A significant body of research has demonstrated that the absence of consent, and even the presence of verbal refusal, often falls short of what is considered ‘proof’ of rape due to societal expectations that a ‘real’ rapist will use physical force and a ‘real’ victim will physically resist. In the Rugby Rape Trial narratives of force and resistance were evidenced through defence questioning such as, ‘But, Ms … there is no suggestion at all that he grabbed you or pulled you or lured you’ and the defence asking the defendant if they were party to a ‘violent attack’. In response to questions about what made the defendants think that the complainant consented, they explained that they did not use ‘force’ and that they ‘presumed she wanted it to happen’. The defence also focused on the complainant’s lack of resistance, noting that ‘nothing was said by you nor shown by you nor rejected by you to show that you were not consenting’. Despite these dominant narratives, the complainant did testify that she pushed the defendant’s hands away and said no on many occasions. There was also evidence that the complainant had been bleeding during the encounter and that one of the defendants knew this but associated the blood with her ‘period’ not ‘pain’.
In the article I argue that the prosecution therefore missed a key opportunity to investigate the (in)actions of the defendants when the fact of the complainant bleeding was noticed. While some counter-narratives were identified, such as the prosecution’s focus on the defendants’ disregard for the complainant’s wishes and judicial directions to the jury attempting to dispel rape myths, narratives of force and resistance nonetheless dominated.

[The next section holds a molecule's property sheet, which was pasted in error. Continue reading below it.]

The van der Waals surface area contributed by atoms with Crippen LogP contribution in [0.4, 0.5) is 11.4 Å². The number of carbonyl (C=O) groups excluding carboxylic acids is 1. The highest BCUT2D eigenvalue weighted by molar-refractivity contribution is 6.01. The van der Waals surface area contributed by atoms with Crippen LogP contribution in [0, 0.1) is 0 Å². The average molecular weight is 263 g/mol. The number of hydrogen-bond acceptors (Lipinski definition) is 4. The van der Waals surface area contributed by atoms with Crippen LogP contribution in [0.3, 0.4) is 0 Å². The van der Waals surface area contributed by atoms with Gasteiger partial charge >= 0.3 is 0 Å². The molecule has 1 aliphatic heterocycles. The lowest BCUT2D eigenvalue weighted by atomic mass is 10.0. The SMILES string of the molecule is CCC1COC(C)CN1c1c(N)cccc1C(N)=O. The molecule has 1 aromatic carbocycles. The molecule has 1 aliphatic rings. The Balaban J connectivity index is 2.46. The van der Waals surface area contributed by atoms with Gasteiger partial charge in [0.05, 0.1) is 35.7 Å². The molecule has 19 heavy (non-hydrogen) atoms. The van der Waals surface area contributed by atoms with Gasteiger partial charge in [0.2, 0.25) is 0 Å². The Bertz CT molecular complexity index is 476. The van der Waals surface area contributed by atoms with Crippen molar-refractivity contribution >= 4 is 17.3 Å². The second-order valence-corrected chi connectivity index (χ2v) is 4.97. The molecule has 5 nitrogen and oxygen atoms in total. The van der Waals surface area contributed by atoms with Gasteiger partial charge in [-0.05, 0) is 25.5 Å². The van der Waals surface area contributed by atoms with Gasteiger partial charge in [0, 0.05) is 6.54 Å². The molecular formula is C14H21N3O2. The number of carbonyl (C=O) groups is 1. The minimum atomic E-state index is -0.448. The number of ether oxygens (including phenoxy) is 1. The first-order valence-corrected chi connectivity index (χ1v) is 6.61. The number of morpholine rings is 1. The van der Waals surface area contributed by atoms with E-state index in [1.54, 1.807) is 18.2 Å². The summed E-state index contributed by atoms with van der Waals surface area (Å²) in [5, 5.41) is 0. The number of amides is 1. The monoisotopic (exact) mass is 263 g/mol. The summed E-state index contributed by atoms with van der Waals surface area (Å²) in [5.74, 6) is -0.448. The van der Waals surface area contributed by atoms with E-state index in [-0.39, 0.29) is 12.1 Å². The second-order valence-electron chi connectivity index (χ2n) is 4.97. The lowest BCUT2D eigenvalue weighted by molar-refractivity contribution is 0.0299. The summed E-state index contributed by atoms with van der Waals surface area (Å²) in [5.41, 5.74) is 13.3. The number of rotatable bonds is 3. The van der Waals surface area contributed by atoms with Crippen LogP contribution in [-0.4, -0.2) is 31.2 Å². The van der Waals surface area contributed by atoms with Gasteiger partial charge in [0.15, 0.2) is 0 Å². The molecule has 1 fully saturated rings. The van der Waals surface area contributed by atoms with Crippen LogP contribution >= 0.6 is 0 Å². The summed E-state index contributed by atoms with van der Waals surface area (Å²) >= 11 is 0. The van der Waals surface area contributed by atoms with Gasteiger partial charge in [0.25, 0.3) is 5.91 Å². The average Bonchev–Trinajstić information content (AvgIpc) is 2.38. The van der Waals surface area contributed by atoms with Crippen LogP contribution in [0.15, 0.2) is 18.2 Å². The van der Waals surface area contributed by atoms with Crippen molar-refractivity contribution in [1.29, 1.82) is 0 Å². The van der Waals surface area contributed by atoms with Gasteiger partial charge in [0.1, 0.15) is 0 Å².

Complainant behaviour and non-ideal victimhood
Beyond a focus on force and resistance, narratives of ‘ideal’ victimhood were also evident in the trial transcripts. The ‘ideal’ victim has been conceptualised as an individual deemed to be deserving of victim status because they are weak, doing a ‘respectable project’, and cannot be blamed for being where they were. In the Rugby Rape Trial, the defence asked the complainant questions that were imbued with assumptions about ‘ideal’ victimhood, including perceptions around what is ‘appropriate’ versus ‘risky’ behaviour or ‘rational’ responses to rape. These included questions surrounding why the complainant went up to the defendant’s bedroom, labelling the bedroom as a ‘private place’ and suggesting that the complainant had been ‘teasing’ one of the defendants. The focus on the complainant’s behaviour also extended to her interactions with other men earlier in the night, with the defence noting that the complainant had been tactile through the evening, touching the leg of one man and stroking the face of another. The admission of such evidence is extremely problematic as it rests on the flawed logic that flirting, even with other men, is indicative of consent to future sexual activity.